This may seem like another simple beginner’s book, however it covers Apache Solr from the standpoint of an enterprise dev environment.

Apache Solr: A Practical Approach to Enterprise Search is the perfect book for someone with little-to-no prior experience who works with big data or large applications. You’ll start by installing Solr and learning the basic config but you quickly advance through tutorials like indexing & searching through documents.

More detailed topics include metadata extraction and search filtering along with content transformation techniques. This book starts small but quickly balloons into much more complex topics with Solr.

If you’re interested in big data or data science this would be an incredible intro to Solr. It teaches from practical examples that focus on enterprise apps that’ll really help you understand how it all works.


Apache Solr PHP Integration

Most web servers run PHP and it’s easily the most popular backend language on the web. Apache Solr PHP Integration takes you through a basic integration process for PHP and Solr communication.

You’ll learn how to build apps that work on PHP and structure their search features through Solr. This includes stuff like database searches but also focuses on document searches and scraping web content.

The book is surprisingly short at only 120 pages. You are expected to already understand Apache Solr and PHP, so this book just guides you through exercises connecting the two together.

Early chapters focus on specific exercises for PHP/Solr and later chapters help you refine these projects for debugging and optimization. This is a really cool book and it’s incredibly valuable for anyone who wants to merge a PHP/Solr workflow.


Apache Solr High Performance

Server performance is essential in the modern era where page load time can affect your rankings in Google. That’s why Apache Solr High Performance is a vital book for anyone building search features for enterprise.

If you’re working in Solr then you’ll quickly realize it’s a detailed library. The basics are easy to pick up, but once you get into the details of a real application things can get confusing quick.

You’ll learn about many different types of caching along with related tools like the DisMax Query Parser and ZooKeeper.

There is no better optimization book for Solr than this one. It’s pretty darn short at only 110 pages, but the author wastes no time getting into the details and it pushes your knowledge of Solr into pro territory.


Apache Solr 4 Enterprise Search Server

Since most enterprise servers rely on Solr by default it’s not a bad idea to pick up the basics for enterprise projects. Apache Solr 4 Enterprise Search Server was just recently updated with a new revised edition totaling 480 pages of guides and tutorials.

Enterprise search relies heavily on Solr schema and big data processing. This isn’t too far off the most common uses for Solr, but it may not be the norm if you don’t work in enterprise. That’s why this book is really valuable if you’re just getting into search for enterprise work.

While the book’s title mentions Solr 4 it actually gets into Solr 5 in detail. You’ll learn about Solr administration and techniques for reducing server load with something like a MapReduce job.

If you’re just starting your career in enterprise this book can be a godsend. It’s not for absolute beginners so I would recommend picking up a smaller intro book first.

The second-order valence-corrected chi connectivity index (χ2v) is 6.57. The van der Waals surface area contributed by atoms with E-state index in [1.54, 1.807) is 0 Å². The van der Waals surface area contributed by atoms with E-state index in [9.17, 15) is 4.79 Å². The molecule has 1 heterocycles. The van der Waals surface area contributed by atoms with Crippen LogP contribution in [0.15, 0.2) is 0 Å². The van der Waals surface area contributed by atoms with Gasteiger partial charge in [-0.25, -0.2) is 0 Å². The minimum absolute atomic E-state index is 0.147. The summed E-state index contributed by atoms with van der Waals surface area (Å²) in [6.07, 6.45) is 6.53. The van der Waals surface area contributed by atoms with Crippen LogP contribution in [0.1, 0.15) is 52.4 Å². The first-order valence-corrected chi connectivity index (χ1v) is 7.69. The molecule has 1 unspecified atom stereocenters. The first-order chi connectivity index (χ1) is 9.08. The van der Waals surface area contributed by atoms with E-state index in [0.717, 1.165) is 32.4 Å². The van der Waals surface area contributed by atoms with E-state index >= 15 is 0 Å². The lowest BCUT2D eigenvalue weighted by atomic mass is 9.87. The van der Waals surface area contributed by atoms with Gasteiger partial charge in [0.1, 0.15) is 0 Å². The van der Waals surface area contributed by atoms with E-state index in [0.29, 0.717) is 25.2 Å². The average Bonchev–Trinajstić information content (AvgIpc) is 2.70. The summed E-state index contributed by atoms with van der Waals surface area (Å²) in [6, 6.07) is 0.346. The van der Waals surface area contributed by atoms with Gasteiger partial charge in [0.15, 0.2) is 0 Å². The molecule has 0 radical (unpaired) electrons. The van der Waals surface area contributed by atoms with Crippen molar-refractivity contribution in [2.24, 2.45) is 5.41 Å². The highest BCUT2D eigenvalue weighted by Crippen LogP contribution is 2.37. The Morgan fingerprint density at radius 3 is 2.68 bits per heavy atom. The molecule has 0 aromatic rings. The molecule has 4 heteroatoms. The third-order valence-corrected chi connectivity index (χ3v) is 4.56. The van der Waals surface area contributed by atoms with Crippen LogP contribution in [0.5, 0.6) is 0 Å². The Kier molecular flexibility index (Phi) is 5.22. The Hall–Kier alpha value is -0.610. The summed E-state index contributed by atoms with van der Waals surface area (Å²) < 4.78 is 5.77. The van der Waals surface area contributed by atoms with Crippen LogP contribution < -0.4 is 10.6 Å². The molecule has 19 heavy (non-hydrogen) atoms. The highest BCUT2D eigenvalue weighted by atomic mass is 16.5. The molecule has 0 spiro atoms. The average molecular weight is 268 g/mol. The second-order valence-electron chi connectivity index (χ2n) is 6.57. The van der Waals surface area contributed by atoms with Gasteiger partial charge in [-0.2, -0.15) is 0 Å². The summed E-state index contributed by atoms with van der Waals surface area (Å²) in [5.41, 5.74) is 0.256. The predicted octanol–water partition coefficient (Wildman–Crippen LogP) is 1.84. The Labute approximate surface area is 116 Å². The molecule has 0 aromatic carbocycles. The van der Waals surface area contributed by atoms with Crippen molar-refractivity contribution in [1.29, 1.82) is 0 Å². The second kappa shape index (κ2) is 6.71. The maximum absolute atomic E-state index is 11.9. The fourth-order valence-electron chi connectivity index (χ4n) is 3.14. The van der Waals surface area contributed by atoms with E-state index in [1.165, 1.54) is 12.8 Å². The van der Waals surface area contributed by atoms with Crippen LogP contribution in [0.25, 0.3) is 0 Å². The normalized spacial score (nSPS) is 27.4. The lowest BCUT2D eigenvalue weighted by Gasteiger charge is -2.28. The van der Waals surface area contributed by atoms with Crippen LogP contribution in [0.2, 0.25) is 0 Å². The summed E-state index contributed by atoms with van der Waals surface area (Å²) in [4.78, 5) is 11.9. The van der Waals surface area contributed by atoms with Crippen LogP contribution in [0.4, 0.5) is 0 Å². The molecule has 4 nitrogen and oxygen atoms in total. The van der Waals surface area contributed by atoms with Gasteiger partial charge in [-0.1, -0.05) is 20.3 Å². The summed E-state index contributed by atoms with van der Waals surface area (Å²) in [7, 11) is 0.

But it’s possible to pick up this book with very little experience and still learn a lot about Solr for enterprise.


Scaling Apache Solr

Database admins and server architects always worry about scaling. This is a natural part of growth and with modern technology it’s a lot easier, yet still a tough job.

Scaling Apache Solr offers tips and techniques to help you build an environment for high-performance search on large datasets and across huge server clusters. The ultimate goal is an enterprise search that’s fast and efficient.

This book teaches sharding and fault-tolerance techniques for scaling any Solr installation. But you’ll also learn about performance tuning for an existing application to improve speeds while scaling. There’s really no limit to the number of techniques, just the best applicable uses for them.

Over 200+ pages you’ll learn a lot about scaling Solr applications. But I think this book works even better with other resources like the next book in my list.


Solr Cookbook

Every major technology has a cookbook of solutions and code snippets for common problems. The Solr Cookbook is currently in its 3rd edition with just over 350 pages full of custom Solr search recipes.

This book offers a practical guide to Solr 5 with recipes and how-tos for almost any scenario. You’ll learn how to setup custom querying and configuration while also toying with SolrCloud for a production environment.

The best recipes also teach you how to troubleshoot and solve your own problems while looking for bottlenecks in the system. As you get into more technical applications you’ll face many of these challenges—and this cookbook can help you solve them all.

I would only recommend this book to developers who feel comfortable enough working in Solr on their own. It will not solve everything but it can offer a safety net for solving those really difficult problems.

Solr is lightning fast and reliable across any size server. It’s generally the best search platform for Apache Lucene and it’s one of the best open source search libraries you can learn.

If you’re brand new I recommend starting with Solr in Action which also covers Lucene and offers practical exercises to help you learn Solr search. From there you can move onto whatever catches your attention from optimization to enterprise work and scaling Solr to the cloud.

With over a dozen books on Solr search and tons of related resources online I guarantee there’s enough out there to help you pick up & master Apache Solr from scratch.

Author: Alex Turner

Alex is a fullstack developer with years of experience working in digital agencies and as a freelancer. He writes about educational resources and tools for programmers building the future of the web.